Worship and Music
Sung Eucharist every Sunday at 9.30am
Our main service is the weekly sung celebration of the Holy Eucharist on Sunday mornings at 9.30am which follows the long established tradition of Anglo-Catholic worship with incense is used at every service. The words of the liturgy are in traditional language with congregational singing of John Merbecke's Communion Setting, hymns from the New English Hymnal and the service ending with the Angelus.
Each service lasts just over an hour and is followed by light refreshments in St Peter’s Rooms immediately adjacent to the church to which all are invited.
In addition to our Sunday worship, other Festivals and Holy Days in the course of the Church's year may be celebrated most particularly during Advent, Lent and Holy Week.
Midweek Said Eucharist every Tuesday at 10.00am
A said service of Holy Communion takes place on Tuesday mornings every week at 10.00am. Please do join us for this quiet, reflective service; a chance to reconnect with God in the midst of the working week.
Information about all our current services and activities may be found on our Church Diary page.
St Peter's Singers
St Peter’s Singers is an unrobed, four part "ad-hoc" choir which meets in church at 8.30am of the fourth Sunday of each month (except August) prior to singing at the 9.30am service on that day. The choir is open to all who enjoy singing and have the confidence to maintain a voice part after a short rehearsal session.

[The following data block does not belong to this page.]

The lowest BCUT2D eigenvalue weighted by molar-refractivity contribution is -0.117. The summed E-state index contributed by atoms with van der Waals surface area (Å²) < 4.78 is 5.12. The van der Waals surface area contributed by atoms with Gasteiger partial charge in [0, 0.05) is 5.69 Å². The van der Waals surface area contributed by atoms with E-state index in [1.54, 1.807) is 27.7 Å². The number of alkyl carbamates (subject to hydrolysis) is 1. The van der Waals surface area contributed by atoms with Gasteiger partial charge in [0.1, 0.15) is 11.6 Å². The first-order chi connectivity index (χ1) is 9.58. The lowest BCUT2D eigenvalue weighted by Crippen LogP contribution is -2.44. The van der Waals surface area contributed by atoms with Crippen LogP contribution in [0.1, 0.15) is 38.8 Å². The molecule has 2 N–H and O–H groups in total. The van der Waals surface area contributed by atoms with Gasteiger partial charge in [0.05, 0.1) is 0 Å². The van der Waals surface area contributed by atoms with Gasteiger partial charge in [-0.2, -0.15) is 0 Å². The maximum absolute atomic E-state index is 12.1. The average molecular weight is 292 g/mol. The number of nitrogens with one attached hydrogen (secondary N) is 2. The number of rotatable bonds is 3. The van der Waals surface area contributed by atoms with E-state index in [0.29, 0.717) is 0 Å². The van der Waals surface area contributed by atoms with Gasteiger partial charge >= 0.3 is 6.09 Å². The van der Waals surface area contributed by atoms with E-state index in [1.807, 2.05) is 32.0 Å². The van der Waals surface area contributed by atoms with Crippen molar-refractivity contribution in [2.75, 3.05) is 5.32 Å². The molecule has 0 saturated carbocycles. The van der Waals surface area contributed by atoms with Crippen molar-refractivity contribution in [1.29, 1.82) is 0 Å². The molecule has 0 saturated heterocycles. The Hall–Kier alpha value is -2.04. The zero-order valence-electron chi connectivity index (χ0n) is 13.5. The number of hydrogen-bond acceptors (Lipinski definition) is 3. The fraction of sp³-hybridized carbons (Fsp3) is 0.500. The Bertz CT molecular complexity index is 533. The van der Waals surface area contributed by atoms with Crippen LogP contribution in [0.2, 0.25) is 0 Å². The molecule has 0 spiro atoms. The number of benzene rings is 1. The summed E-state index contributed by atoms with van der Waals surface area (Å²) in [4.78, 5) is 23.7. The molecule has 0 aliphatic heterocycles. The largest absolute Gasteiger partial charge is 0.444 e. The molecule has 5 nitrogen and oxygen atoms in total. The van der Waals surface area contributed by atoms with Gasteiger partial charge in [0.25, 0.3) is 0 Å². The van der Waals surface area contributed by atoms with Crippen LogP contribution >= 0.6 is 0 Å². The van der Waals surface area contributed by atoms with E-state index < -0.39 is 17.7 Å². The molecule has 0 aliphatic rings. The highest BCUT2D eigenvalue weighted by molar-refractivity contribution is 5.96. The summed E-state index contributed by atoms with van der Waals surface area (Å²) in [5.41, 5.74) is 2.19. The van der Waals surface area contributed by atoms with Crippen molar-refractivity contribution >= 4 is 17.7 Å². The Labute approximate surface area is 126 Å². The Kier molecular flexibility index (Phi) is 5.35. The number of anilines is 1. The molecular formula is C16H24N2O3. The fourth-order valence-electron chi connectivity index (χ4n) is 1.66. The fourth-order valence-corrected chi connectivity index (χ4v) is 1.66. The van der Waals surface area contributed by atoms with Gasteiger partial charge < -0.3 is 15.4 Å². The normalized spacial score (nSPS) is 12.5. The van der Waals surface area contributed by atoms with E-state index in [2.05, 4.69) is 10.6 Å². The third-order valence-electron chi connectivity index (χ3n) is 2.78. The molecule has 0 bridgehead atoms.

If you are interested in joining the choir or would like more details, please email Susan at firstname.lastname@example.org or contact Tony Blyth 01353 612130. Alternatively, please meet us in church at 8.30am on the fourth Sunday of the month.
Dress code for services: black or dark clothing
The present organ replaced an "American" organ used at the Dedication Service in 1890.
The one-manual pipe organ with pedal board is by Hill and Son of London, a distinguished firm which has produced a number of cathedral organs and exported internationally. Its date of installation is unknown but it was no later than 1905 when it is said to have received its first tuning.